3

The sole answer for Do lower speed limits reduce gasoline usage? fully addresses the core of my question and I would consider it pretty damn close to a complete answer even though it doesn't directly address the rest of the question. Is this a sign that:

  • My question is too complicated
  • The answer is not complete enough to accept
  • ... ?

My instinct is to either upvote or accept but not both. The upvote would be for an excellent answer; the accept would be admitting that it is close enough. For some reason I hesitate doing both because I am still unsatisfied with regards to the full extent of what I wanted to know. I don't have a problem with this; I am still just trying to understand how to ask and answer questions here.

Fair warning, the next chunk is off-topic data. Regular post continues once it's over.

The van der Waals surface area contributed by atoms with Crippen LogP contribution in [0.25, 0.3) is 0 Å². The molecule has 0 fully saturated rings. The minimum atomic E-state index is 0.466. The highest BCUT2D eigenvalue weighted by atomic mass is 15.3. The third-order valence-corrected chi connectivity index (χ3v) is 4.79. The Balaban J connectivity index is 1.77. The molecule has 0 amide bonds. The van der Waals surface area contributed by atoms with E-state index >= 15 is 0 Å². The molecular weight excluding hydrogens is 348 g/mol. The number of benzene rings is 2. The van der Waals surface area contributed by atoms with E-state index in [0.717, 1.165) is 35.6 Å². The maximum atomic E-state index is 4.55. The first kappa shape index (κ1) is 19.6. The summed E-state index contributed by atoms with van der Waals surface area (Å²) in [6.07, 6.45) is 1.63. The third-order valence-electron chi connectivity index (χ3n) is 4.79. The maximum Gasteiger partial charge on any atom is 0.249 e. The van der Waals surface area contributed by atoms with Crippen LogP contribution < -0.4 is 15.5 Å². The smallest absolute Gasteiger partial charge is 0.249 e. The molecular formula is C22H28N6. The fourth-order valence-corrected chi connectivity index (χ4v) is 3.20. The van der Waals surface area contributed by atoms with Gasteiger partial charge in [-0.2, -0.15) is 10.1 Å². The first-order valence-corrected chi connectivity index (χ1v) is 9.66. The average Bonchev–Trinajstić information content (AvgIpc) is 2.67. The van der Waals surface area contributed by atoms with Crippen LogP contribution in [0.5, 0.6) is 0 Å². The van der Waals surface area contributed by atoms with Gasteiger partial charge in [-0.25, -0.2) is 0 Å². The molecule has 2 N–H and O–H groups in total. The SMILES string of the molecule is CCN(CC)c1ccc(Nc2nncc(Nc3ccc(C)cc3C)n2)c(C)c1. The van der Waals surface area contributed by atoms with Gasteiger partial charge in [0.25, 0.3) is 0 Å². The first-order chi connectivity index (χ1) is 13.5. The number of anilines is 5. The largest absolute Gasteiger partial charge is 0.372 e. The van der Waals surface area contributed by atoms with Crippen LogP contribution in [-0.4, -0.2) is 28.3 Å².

5

In this case, I would probably upvote but not accept. While it's a good answer, it doesn't fully answer what was asked in the title: do lower speed limits reduce gasoline usage?

After upvoting his answer, I strongly encourage you to leave a comment on the answer explaining why you did not accept the answer. With a bit of luck, the user will make the appropriate amount of research to completely answer your question (or someone else will, after seeing your comment).

  • 1
    ...and, in lieu of the author completing their answer, hopefully users are encouraged to wiki-edit the answer to add the additional info for completeness. – Robert Cartaino May 23 '11 at 18:05

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